Ten years ago, I planned my ten year high school reunion.
Three months ago, I wasn’t even sure if I’d attend the twenty year reunion.
I’d said an emphatic “no” to planning this year’s event, and perhaps like many of my peers, had gotten it in my head, that there wasn’t necessarily a need to see all of those people again.
I keep in touch with a handful of folks, and beyond that, faces of individuals and families and life events filter through my Facebook feed on a regular basis. Need I really actually go and see all of them again? Should I really relive my teenage days for three hours on a Saturday night, when I knew my husband didn’t really care to go, when it would be an extra hassle on my part just to get away, when I’m supposedly in the middle of an intense book writing season?
But then I found myself saying yes.
I found myself buying a ticket, and agreeing to a road trip three hours south, and then, a week before the event, coming alongside this year’s reunion planner to help her think through and execute all the last-minute details.
I am nothing, if not contradictory.
And a funny thing happened along the way: I began to get excited, all over again.
I’d see a picture that looked like this…
And I’d remember what it felt like to stand on Homecoming Court, yet not really feel like I fit in anywhere at all.
Or I’d see a picture that look like this…
And I’d think about how I felt indestructible at that moment in my life – like nothing or no one could stop me, even if I didn’t know who my people were.
But then Saturday night rolled around, and all the big and little details came together. As one person brought in a letterman’s jacket and another a cheer uniform, we decorated the tables with yearbooks and votives and blue table decorations from the craft store.
It was minimal, but we didn’t need anything more than that, because as each and every person gathered in the hallway and then walked through the door, we remembered what really mattered that evening: these people. Our people. Our classmates.
In some ways, I had a hard time swallowing the ten year reunion: secure in our twenties, a vibe of who’s in and who’s out still penetrated the evening. Those groups that defined still threatened to overwhelm us, and sometimes it felt like we were just competing to see whose jobs and whose beliefs and whose lifestyle choices were the best.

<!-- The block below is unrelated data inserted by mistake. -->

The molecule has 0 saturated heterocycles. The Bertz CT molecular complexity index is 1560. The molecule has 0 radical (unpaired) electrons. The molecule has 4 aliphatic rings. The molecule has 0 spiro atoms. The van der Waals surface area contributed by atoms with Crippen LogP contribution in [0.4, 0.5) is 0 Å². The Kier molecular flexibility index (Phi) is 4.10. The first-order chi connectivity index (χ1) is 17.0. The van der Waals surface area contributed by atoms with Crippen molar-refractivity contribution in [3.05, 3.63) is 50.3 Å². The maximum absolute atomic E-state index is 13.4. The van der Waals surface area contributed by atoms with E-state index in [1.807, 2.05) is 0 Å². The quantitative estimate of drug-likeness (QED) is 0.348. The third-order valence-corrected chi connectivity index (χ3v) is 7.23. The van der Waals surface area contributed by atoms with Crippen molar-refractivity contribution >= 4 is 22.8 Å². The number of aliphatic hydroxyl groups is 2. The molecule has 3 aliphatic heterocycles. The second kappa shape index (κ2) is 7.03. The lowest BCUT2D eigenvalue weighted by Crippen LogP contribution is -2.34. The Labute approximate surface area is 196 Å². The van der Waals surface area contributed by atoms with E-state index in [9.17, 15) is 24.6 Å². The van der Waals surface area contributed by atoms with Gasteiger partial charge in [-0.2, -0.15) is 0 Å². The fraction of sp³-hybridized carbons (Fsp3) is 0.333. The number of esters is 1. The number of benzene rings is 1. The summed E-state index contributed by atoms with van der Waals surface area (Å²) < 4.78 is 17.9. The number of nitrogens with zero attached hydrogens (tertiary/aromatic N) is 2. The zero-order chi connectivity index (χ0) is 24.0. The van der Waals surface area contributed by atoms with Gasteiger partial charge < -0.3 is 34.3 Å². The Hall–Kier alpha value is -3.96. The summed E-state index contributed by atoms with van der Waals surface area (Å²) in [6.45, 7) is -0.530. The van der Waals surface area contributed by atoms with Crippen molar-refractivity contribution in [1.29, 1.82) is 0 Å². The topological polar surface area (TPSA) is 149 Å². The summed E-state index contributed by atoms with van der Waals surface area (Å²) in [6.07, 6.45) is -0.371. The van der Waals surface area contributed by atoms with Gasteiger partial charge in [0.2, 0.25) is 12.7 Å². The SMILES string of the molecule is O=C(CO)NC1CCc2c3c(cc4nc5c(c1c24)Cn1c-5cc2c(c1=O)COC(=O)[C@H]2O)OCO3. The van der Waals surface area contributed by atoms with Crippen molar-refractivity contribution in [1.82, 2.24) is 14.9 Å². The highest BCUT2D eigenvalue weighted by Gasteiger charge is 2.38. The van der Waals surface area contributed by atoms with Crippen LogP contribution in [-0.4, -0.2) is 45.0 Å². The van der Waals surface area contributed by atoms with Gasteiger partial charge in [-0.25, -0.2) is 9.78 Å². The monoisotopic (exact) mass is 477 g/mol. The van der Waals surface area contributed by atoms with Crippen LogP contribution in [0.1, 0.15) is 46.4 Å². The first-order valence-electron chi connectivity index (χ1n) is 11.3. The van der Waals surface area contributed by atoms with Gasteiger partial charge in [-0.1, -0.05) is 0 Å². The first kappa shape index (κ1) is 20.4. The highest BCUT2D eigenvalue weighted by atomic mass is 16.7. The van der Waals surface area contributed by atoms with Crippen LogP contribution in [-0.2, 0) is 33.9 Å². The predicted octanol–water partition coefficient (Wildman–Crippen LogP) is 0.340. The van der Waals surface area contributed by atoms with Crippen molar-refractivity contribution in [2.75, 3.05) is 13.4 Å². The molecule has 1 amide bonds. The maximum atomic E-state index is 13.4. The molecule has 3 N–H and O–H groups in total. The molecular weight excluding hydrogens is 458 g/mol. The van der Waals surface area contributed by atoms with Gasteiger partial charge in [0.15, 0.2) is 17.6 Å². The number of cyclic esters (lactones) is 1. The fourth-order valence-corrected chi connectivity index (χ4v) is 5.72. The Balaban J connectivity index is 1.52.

But suddenly, none of that mattered anymore in our late thirties.
As each classmate walked through the door, genuine joy welled up in my throat: I know you, and you know me, because of this time we shared together.
We shared desks next to one another for twelve, six and four years of our lives. We watched one another play sports and run around the playground and score winning touchdowns, too. We saw each other fail and we saw each other succeed, but more than anything, we were present to one another as we discovered who we were, as we tried on different versions of us, and began to realize why we were the way we were.
Without even knowing it, we bore witness to one another. And sometimes, that’s all that matters in the end.
Like Sylvester Stallone said last week on This is Us, “There’s no such thing as a long time ago. There are memories that mean something, and memories that don’t.”
And maybe I’m just beginning to realize that the memories that mean something are simply the memories created by bearing witness as we come of age, as we discover who we are, as we are reminded of who we are at the depths and core of our beings.
Or so it went with this girl…
And this girl…
And these ones too…
Because when I see these people, and when they see me, there is a knowing – a knowing that few people in my life now understand.
But they know, and they understand, and somehow, they love me just the same.
So maybe the twenty year reunion really is the best of all.
So, twenty year high school reunion: love it? Hate it? If you went to your twenty year reunion, what was your experience? If you’re thinking of going in the future, what do you think it’ll be like? Chat away!0